Quickstart Guide

Learn More About RFID

RFID stands for Radio Frequency Identification and is a technology which allows for the wireless transmission of data. This is the same basic technology that car radios use. It allows for rapid collection and transmission of digital  product data, collected without the need to even “see” the product.
The data programmed into an RFID tag microchip is harvested via electromagnetic fields by an RFID Reader or “Interrogator.”  This data is then relayed back to the the Reader, where it is translated.
RFID tags are considered “smart labels.”
They consist of an Inlay made of a polyethylene terephthalate (PET) layer.  Embedded in this PET inlay is a microchip the size of a grain of rice, and an antenna which is typically made from aluminum, copper, or silver.
Programming an RFID tag requires either an RFID reader or an RFID programming enabled printer. The quickest and easiest way to program a RFID tag is by using an RFID printer. Most RFID tags will have something printed on the face of the tag. Only an RFID printer can both program the tag and print on the face. While the RFID printer prints the desired information on the face of the tag (ie. barcode, QR code, logo, product info), it simultaneously programs, or “encodes” the tags microchip with a unique value. the entire printing process for one tag takes less than one second to complete.
Below is a comparison chart showing the difference between Barcode and RFID. In it you will see the unique advantages that RFID brings. RFID does not render Barcodes/QR Codes obsolete. The two can work together and most RFID tags contain a printed Barcode/QR Code.
Barcodes/QR Codes VS RFID Tags​

RFID boasts an accuracy of over 99%. The main reason for such high accuracy is simply because it removes human error. One of the most important accuracy points is that it is impossible to accidentally inflate your inventory. This is because it is impossible for RFID readers to read something that is not there. One item may be “read” many times by a reader but since every RFID tag is serialized it will only be counted once. The technology has now begun to be used on thousands of various products in a myriad of industries.

Like any technology, RFID has its limitations. There are some environmental factors including excess liquids in an area, or metal shielding the RF signal that can impact read accuracy.

In the majority of cases there are ways to work around these challenges and utilize the technology successfully.

Using RFID

Hardware Needs and Costs
Due to technological advances over the past decade, the hardware needs of this technology have decreased, and in some cases, completely disappeared. For example, just a few years ago handheld RFID readers required onboard computers.  Now the computers have been replaced with smartphone apps that are able to connect to readers via Bluetooth and then upload the data via the web.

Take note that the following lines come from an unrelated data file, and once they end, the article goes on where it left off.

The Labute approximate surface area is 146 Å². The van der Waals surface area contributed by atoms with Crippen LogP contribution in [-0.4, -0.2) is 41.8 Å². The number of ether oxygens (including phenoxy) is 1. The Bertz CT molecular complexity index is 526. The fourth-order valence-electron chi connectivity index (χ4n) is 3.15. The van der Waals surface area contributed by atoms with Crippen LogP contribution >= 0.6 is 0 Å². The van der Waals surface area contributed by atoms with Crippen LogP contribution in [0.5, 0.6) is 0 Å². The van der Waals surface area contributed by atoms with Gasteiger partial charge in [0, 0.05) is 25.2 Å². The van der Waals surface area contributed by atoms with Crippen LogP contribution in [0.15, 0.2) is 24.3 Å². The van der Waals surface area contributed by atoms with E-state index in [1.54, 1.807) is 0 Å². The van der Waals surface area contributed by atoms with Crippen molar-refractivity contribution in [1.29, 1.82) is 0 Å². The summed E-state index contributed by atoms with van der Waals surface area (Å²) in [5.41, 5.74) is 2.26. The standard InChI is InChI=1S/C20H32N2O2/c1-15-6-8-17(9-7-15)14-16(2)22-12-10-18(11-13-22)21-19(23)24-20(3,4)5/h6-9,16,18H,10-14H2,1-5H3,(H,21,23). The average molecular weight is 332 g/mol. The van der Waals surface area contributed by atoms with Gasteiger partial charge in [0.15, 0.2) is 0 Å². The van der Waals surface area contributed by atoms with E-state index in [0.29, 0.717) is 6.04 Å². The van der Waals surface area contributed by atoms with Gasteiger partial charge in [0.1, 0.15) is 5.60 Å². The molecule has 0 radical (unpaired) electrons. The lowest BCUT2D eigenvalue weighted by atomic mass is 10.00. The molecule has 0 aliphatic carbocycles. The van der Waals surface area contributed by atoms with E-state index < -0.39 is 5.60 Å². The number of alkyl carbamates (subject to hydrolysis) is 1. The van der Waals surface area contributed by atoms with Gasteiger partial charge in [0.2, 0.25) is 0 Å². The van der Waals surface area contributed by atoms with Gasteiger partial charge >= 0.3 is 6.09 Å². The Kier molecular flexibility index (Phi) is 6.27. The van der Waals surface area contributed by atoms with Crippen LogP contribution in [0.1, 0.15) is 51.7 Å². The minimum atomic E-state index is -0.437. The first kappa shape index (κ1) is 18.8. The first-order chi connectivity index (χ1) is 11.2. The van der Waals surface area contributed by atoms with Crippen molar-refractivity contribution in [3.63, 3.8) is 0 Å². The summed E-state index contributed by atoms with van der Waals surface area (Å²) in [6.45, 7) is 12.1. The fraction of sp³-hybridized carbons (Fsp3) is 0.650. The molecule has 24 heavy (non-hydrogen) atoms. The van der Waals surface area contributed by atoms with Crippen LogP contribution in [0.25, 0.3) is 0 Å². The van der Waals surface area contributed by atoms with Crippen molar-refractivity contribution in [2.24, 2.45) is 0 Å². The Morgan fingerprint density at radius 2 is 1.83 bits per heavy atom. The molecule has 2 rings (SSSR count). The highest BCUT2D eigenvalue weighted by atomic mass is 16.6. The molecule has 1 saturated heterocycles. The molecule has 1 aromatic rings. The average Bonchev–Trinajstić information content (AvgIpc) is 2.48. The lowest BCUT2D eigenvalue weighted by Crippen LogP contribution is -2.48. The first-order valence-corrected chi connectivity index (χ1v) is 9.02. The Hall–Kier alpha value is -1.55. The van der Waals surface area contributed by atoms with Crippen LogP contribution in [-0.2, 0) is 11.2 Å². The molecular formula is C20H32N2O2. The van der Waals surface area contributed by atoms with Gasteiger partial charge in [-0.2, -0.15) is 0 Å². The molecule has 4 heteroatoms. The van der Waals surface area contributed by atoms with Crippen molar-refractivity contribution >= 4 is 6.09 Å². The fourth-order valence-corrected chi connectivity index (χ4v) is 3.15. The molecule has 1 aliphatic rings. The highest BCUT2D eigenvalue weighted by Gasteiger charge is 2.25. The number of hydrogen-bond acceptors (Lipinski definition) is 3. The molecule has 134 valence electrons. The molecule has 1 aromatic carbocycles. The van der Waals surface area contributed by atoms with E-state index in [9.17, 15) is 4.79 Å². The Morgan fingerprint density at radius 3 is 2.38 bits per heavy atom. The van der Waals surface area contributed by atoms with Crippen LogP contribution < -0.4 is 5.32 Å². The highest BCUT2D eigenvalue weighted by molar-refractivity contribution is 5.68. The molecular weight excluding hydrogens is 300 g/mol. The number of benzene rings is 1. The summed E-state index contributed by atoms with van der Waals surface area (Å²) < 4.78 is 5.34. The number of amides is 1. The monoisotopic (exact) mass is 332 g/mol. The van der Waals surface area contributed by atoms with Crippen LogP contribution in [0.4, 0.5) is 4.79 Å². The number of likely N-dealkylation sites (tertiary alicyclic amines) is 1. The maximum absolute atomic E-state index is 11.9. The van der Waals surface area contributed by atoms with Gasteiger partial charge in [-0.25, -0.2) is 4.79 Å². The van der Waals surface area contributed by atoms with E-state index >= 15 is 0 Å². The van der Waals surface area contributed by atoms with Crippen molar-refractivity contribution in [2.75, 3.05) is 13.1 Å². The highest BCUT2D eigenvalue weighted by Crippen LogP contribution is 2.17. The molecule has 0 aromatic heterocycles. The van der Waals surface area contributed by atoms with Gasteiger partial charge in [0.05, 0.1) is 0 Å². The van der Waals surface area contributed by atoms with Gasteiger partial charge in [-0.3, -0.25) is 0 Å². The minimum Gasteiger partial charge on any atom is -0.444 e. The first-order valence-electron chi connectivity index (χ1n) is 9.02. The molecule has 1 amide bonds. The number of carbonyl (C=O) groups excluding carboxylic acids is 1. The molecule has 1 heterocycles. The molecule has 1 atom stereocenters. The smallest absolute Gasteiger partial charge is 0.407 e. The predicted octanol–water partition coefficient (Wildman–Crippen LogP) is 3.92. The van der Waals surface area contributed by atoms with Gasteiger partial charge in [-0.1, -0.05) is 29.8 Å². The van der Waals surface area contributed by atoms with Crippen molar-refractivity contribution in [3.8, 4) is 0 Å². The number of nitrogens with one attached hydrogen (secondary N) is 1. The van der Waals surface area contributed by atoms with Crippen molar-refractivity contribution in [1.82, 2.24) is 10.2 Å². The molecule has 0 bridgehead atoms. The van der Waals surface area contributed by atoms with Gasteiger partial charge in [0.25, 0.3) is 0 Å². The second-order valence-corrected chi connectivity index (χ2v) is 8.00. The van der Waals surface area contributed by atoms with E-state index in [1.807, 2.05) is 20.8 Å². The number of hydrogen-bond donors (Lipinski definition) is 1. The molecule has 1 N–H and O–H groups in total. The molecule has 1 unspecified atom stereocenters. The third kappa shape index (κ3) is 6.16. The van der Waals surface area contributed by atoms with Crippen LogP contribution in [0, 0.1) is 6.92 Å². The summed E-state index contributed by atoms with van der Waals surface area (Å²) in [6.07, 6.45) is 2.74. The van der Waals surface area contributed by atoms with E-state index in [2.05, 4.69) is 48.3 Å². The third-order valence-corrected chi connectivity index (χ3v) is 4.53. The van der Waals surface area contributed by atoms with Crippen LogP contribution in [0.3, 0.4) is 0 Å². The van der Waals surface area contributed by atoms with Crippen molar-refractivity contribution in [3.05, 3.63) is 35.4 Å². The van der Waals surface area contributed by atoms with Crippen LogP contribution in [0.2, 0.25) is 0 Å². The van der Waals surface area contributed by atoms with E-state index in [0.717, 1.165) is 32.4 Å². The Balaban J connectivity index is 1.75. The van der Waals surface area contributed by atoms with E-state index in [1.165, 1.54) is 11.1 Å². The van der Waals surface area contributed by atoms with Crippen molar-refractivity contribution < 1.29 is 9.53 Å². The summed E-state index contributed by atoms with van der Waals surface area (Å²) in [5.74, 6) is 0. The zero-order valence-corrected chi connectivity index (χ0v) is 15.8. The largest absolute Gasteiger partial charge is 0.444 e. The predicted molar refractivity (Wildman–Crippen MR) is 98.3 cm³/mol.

The minimum hardware components required are:
  • Handheld RFID Reader
  • Android or IOS smartphone or tablet
  • RFID enabled Printer
  • Private Printing Network (PC, Print Software, cables)
See our Pricing page for details.
Using RFID requires not only hardware, but also a software system to gather and present the data gathered. Our stand-alone software can integrate into most systems including ecommerce platforms like bigcommerce and shopify. Software pricing starts at $69.99/month. See our pricing page for more info.
Cost of RFID Tags
The price for an RFID tag in 2001 was $1.15/each. Today tags range in price from 5-10 cents based on volumes. RFID tag prices continue to drop and, if the price trend holds, will be closer to 1 cent than 10 cents in the future.
Tagging Product
It is optimal to place tags as far “up stream”, as close to the original source, as possible.  Most companies employ a combinations of Source Tagging as well as On-Site tagging.  Below is a diagram which illustrates the two approaches and how they can be used together.
Equipment arrives to the Vendor  preconfigured. We configure the private network’s Extranet, a micro-computer which acts as the controller for the hardware. In addition we format the labels and design them to allow you to begin printing on day 1.
Getting Started With a Printer
  1. Remove the Printer from the box
  2. Select a solid surface where the printer can be placed,will not be obstructed, and where the printer may be able to be opened to allow for reloading of Ribbon and Media.
  3. Connect the power cable provided into the Printer and then into a AC/DC outlet. Keep the power off.
  4. Locate the Extranet which is a micro-PC. Connect the power adapter to the PC and pull it into an AC/DC adaptor.
  5. Connect the USB cord from the Extranet to the Printer.
  6. Connect the USB Modem to the Extranet
  7. Turn on the Printer, and Extranet.
  8. Load the Ribbon & Media
    Zebra ZD500R: https://www.youtube.com/watch?v=kG5Ez4KRD0c
    Zebra ZT410R : https://www.youtube.com/watch?v=84_J3Nr3PbI
  9. Calibrate Ribbon & Media
    Zebra ZD500R Ribbon & Media Calibration: https://www.youtube.com/watch?v=BfgQYcKCzqE
    Zebra ZT410 Manual Ribbon & Media Calibration: https://www.youtube.com/watch?v=RzG3vOom0Dk&t=6s
    Zebra ZT410 Automatic Ribbon & Media Calibration: https://www.youtube.com/watch?v=FiJnfNwBw8I
  10. Calibrate RFID
    Zebra ZD500R RFID Calibration: https://www.youtube.com/watch?v=cuK4NIG-z8U&t=5s
    Zebra ZT410 RFID Calibration: https://www.youtube.com/watch?v=1lefaU23WlY
  11. Print Test label and verify that it reads
Once the steps in the Quickstart Guide are completed you will begin to utilize the Training manuals.